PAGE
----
Analysis and Reporting Top

Standard statistical analysis is performed with the help of a biostatistician to compare the performance scores. Each correct answer is usually given a score of 1, and incorrect or incomplete responses are scored zero. Regression analysis can be done to determine the predictors of final performance score. Reporting can be done using simple bar graphs to explain the distribution of the responses.

  Assessing Performance of the Questionnaire Instrument Top

We describe two commonly used indicators of the performance of the questionnaire. Item discrimination is a measure of how well the questions discriminate between the respondent with the highest and lowest score. For a question to be effective, participants with a high overall score should answer it correctly while those with a low score should not. If both those with a high and a low overall score answer a question similarly, the question has low item discrimination and should be considered for exclusion in future surveys. Item discrimination is calculated by subtracting the proportion of respondents who chose the right option in the highest tertile of final performance score from those in the lowest tertile. Questions with a higher discriminant index are more effective than those with a low index (>0.3 is considered adequate).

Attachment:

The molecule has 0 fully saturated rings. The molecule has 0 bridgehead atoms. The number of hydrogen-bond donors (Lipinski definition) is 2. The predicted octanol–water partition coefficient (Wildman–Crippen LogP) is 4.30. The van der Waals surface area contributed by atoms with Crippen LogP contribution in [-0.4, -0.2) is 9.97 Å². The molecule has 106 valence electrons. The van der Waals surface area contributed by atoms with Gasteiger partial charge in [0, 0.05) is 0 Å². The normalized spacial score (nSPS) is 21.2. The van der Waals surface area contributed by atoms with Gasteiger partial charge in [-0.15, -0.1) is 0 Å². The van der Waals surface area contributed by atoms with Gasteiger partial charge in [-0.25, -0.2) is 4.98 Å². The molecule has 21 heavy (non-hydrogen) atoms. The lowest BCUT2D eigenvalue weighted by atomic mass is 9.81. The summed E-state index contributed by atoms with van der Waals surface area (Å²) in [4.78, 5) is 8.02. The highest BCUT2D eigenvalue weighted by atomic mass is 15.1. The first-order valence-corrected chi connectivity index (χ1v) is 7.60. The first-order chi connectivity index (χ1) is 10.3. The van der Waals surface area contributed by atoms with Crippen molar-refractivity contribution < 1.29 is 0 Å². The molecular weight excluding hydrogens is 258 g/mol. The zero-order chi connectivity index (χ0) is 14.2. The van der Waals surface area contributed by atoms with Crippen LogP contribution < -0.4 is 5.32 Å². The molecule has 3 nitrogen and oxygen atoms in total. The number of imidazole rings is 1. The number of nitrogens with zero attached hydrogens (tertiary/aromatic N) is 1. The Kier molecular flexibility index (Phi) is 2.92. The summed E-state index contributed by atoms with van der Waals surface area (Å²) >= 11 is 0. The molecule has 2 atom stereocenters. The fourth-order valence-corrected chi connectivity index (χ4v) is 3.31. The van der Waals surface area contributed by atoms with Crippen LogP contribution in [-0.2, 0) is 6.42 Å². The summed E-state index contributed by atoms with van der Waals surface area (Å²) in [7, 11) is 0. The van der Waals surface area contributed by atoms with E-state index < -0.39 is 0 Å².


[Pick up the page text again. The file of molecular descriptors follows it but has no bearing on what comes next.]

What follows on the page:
Cronbach's alpha is a test of reliability between the various sections of the questionnaire. [22] If multiple themes are being tested in the questionnaire (as discussed in the case illustration below), there needs to be some degree of correlation between the various sections so that they are all testing the participants on a particular topic. Statistical analysis with Cronbach's alpha gives a number that reflects correlations between different questionnaire sections (Cronbach's alpha value greater than 0.7 is adequate, while >0.9 is very good).

  Future Use of Questionnaire Top